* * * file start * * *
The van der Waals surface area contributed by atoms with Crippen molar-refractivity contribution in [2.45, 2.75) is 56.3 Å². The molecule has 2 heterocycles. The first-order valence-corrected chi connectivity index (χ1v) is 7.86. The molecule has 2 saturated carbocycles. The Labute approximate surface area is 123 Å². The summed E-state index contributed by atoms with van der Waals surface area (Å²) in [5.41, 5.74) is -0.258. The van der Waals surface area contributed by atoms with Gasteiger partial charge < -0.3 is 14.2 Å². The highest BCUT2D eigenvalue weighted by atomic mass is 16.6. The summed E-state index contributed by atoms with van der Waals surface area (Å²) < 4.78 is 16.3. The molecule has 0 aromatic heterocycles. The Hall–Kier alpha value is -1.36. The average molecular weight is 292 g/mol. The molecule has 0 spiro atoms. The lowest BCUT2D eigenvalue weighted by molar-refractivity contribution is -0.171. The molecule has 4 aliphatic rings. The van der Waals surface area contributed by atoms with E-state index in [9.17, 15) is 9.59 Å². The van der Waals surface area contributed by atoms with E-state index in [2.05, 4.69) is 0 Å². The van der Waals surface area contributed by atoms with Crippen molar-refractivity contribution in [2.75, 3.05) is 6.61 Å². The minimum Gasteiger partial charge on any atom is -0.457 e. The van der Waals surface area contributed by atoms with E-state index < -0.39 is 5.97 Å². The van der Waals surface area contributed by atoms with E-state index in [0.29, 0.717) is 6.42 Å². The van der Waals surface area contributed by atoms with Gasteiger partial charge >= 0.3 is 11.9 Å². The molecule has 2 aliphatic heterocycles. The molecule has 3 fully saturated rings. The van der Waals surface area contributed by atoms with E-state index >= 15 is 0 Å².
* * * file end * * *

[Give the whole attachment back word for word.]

The van der Waals surface area contributed by atoms with Crippen molar-refractivity contribution in [2.45, 2.75) is 56.3 Å². The molecule has 2 heterocycles. The first-order valence-corrected chi connectivity index (χ1v) is 7.86. The molecule has 2 saturated carbocycles. The Labute approximate surface area is 123 Å². The summed E-state index contributed by atoms with van der Waals surface area (Å²) in [5.41, 5.74) is -0.258. The van der Waals surface area contributed by atoms with Gasteiger partial charge < -0.3 is 14.2 Å². The highest BCUT2D eigenvalue weighted by atomic mass is 16.6. The summed E-state index contributed by atoms with van der Waals surface area (Å²) < 4.78 is 16.3. The molecule has 0 aromatic heterocycles. The Hall–Kier alpha value is -1.36. The average molecular weight is 292 g/mol. The molecule has 0 spiro atoms. The lowest BCUT2D eigenvalue weighted by molar-refractivity contribution is -0.171. The molecule has 4 aliphatic rings. The van der Waals surface area contributed by atoms with E-state index in [9.17, 15) is 9.59 Å². The van der Waals surface area contributed by atoms with E-state index in [2.05, 4.69) is 0 Å². The van der Waals surface area contributed by atoms with Crippen molar-refractivity contribution in [2.75, 3.05) is 6.61 Å². The minimum Gasteiger partial charge on any atom is -0.457 e. The van der Waals surface area contributed by atoms with E-state index < -0.39 is 5.97 Å². The van der Waals surface area contributed by atoms with E-state index in [0.29, 0.717) is 6.42 Å². The van der Waals surface area contributed by atoms with Gasteiger partial charge >= 0.3 is 11.9 Å². The molecule has 2 aliphatic heterocycles. The molecule has 3 fully saturated rings. The van der Waals surface area contributed by atoms with E-state index >= 15 is 0 Å².